Jacopo Mosca Cavelli’s chitarra battente, a beautiful accompaniment
Here is a chitarra battente (literally, “strumming guitar”) made in Perugia in 1725 by Jacopo Mosca Cavelli – an outstanding craftsman who was probably born in Pesaro –, now kept in Boston’s Museum of Fine Arts.
This type of instrument was typical of Southern Italian music and usually had five double metal strings; it was used to add rhythm to songs and dances, such as the overwhelmingly popular tarantella.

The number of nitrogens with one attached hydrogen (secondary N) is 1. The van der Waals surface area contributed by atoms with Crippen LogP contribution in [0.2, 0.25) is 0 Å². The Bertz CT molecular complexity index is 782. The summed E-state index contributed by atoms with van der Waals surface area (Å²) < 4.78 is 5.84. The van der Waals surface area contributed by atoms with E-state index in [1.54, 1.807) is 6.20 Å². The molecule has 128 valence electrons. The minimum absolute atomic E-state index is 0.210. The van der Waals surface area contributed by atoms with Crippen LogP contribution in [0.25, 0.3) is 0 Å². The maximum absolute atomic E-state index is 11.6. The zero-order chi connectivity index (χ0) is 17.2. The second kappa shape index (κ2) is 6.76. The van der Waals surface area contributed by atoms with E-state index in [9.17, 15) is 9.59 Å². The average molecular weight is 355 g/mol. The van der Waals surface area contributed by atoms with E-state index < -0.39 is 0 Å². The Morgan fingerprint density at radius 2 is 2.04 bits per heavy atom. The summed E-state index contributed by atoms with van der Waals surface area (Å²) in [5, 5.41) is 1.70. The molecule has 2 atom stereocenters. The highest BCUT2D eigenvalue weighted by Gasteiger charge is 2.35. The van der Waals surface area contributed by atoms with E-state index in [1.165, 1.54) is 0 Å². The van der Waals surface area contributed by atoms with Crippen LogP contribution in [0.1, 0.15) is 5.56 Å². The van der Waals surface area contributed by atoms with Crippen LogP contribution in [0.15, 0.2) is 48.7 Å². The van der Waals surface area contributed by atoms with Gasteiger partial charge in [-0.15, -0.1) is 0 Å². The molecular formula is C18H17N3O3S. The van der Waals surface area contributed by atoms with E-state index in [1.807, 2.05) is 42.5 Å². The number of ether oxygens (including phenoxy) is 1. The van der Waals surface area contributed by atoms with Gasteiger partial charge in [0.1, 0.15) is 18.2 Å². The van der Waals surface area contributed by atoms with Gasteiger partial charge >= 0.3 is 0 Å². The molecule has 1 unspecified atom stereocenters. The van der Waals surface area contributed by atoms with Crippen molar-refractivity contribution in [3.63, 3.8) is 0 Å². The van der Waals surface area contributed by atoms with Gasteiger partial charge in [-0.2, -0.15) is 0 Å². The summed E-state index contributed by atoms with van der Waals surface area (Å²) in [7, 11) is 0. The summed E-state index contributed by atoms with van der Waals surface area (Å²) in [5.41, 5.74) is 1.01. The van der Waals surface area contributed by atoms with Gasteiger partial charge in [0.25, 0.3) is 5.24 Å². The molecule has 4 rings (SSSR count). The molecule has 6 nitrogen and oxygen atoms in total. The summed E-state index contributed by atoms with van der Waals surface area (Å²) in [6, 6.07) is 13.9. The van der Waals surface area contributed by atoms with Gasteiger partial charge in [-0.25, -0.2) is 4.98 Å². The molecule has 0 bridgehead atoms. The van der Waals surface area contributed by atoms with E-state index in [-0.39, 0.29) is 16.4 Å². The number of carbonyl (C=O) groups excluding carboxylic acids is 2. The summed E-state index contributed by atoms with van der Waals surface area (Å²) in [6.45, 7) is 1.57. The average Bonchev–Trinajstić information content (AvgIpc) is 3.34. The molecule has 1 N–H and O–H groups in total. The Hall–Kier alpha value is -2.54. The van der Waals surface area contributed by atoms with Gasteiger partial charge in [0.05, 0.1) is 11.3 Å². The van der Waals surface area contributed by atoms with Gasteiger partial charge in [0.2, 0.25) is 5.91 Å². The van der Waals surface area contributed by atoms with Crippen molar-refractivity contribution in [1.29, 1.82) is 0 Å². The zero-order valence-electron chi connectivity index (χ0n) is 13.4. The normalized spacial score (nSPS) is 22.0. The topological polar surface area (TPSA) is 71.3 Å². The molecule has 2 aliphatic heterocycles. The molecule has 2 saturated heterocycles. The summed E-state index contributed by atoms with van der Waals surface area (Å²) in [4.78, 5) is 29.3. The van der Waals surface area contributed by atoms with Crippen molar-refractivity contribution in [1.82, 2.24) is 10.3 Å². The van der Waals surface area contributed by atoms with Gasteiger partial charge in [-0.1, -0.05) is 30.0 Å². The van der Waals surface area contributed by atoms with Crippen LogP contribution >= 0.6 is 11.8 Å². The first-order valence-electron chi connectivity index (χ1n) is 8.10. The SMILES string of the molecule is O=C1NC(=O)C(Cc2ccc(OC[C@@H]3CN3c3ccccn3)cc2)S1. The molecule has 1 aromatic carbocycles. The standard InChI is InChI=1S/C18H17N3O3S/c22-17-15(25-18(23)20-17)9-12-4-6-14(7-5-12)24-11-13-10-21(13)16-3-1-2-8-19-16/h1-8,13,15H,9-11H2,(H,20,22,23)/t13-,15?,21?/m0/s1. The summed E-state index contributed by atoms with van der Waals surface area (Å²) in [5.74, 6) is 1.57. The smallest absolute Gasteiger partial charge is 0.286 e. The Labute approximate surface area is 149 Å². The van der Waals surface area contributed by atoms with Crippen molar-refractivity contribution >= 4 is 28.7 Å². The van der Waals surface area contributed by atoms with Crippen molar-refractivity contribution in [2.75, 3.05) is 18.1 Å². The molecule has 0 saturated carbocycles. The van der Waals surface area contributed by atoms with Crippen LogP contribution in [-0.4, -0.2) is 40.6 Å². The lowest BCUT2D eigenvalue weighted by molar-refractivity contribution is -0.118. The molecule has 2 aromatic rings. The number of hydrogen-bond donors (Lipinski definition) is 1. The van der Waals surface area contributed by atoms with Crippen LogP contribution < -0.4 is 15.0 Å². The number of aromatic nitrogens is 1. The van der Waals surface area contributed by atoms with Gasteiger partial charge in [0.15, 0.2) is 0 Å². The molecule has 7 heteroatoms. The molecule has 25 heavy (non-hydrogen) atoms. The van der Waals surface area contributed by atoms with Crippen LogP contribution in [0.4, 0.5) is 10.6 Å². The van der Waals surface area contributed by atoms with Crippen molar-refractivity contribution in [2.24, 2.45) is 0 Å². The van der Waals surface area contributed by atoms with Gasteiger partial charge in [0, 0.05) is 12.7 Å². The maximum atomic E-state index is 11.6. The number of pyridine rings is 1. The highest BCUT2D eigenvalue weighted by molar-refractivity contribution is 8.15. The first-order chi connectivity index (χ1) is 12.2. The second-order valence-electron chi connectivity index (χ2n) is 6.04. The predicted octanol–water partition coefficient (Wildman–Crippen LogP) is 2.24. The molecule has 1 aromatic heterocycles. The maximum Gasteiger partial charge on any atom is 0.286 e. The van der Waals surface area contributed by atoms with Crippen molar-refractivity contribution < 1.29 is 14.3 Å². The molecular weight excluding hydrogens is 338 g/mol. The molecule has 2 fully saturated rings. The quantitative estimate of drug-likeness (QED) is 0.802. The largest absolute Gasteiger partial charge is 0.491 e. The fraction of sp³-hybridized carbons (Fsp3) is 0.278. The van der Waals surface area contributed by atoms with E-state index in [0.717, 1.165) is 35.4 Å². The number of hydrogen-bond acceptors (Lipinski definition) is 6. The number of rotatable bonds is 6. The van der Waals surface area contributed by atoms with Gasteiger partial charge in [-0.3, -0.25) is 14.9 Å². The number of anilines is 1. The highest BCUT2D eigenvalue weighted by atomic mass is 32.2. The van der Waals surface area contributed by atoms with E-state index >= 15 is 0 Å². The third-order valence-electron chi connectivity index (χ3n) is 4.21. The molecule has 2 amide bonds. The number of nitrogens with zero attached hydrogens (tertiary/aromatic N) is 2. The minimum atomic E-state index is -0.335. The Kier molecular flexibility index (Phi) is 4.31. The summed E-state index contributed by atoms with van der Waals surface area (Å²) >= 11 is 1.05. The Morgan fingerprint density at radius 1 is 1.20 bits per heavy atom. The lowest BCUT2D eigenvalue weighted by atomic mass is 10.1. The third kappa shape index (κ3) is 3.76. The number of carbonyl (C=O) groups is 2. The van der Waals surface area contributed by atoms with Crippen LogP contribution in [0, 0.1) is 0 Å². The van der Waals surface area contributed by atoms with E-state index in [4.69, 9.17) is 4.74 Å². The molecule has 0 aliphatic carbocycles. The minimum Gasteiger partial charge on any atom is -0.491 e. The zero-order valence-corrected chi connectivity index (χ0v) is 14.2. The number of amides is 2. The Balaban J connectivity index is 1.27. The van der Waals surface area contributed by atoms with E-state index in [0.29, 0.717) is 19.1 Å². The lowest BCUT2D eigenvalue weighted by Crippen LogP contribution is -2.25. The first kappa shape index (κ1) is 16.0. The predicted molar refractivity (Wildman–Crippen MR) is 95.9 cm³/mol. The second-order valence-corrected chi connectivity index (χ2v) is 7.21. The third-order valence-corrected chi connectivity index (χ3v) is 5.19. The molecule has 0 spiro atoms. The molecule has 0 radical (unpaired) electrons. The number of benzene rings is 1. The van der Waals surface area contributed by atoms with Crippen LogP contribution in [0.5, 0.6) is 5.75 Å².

In particular, the beautiful guitar in our gallery measures 93 by 25 by 14 centimeters, and is made in fir and walnut wood with decorative inserts in ivory, mother of pearl, and tortoise shell. It likely belonged to a member of the Chigi or Pamphilij families.
The upper part of the sound board, near the junction with the handle, features an inlaid Biblical quotation from the Book of Revelation:
Sicut citharoedorum citharizantium in citharis suis, from the verse
The sound I heard was like that of harpists playing their harps (Rev 14:2). We can only imagine how heavenly this masterpiece must sound.